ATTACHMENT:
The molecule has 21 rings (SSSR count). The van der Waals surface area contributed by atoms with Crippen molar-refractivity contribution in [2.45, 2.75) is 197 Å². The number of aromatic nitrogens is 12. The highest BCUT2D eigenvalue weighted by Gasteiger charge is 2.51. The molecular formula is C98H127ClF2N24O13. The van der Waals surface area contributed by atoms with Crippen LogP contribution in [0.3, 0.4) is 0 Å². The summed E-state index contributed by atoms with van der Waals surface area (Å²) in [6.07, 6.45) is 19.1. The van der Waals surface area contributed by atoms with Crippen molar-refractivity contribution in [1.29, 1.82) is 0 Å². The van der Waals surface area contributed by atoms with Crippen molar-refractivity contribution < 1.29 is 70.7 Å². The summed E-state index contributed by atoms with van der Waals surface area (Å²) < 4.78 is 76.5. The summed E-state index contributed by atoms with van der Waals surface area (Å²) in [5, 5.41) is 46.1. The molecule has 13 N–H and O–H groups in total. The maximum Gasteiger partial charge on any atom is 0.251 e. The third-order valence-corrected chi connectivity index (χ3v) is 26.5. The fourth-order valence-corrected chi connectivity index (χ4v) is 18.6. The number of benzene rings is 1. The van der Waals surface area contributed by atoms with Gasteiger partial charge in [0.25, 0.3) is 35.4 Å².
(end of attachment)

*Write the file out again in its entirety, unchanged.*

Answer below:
The molecule has 21 rings (SSSR count). The van der Waals surface area contributed by atoms with Crippen molar-refractivity contribution in [2.45, 2.75) is 197 Å². The number of aromatic nitrogens is 12. The highest BCUT2D eigenvalue weighted by Gasteiger charge is 2.51. The molecular formula is C98H127ClF2N24O13. The van der Waals surface area contributed by atoms with Crippen LogP contribution in [0.3, 0.4) is 0 Å². The summed E-state index contributed by atoms with van der Waals surface area (Å²) in [6.07, 6.45) is 19.1. The van der Waals surface area contributed by atoms with Crippen molar-refractivity contribution in [1.29, 1.82) is 0 Å². The van der Waals surface area contributed by atoms with Crippen molar-refractivity contribution < 1.29 is 70.7 Å². The summed E-state index contributed by atoms with van der Waals surface area (Å²) < 4.78 is 76.5. The summed E-state index contributed by atoms with van der Waals surface area (Å²) in [5, 5.41) is 46.1. The molecule has 13 N–H and O–H groups in total. The maximum Gasteiger partial charge on any atom is 0.251 e. The third-order valence-corrected chi connectivity index (χ3v) is 26.5. The fourth-order valence-corrected chi connectivity index (χ4v) is 18.6. The number of benzene rings is 1. The van der Waals surface area contributed by atoms with Gasteiger partial charge in [0.25, 0.3) is 35.4 Å².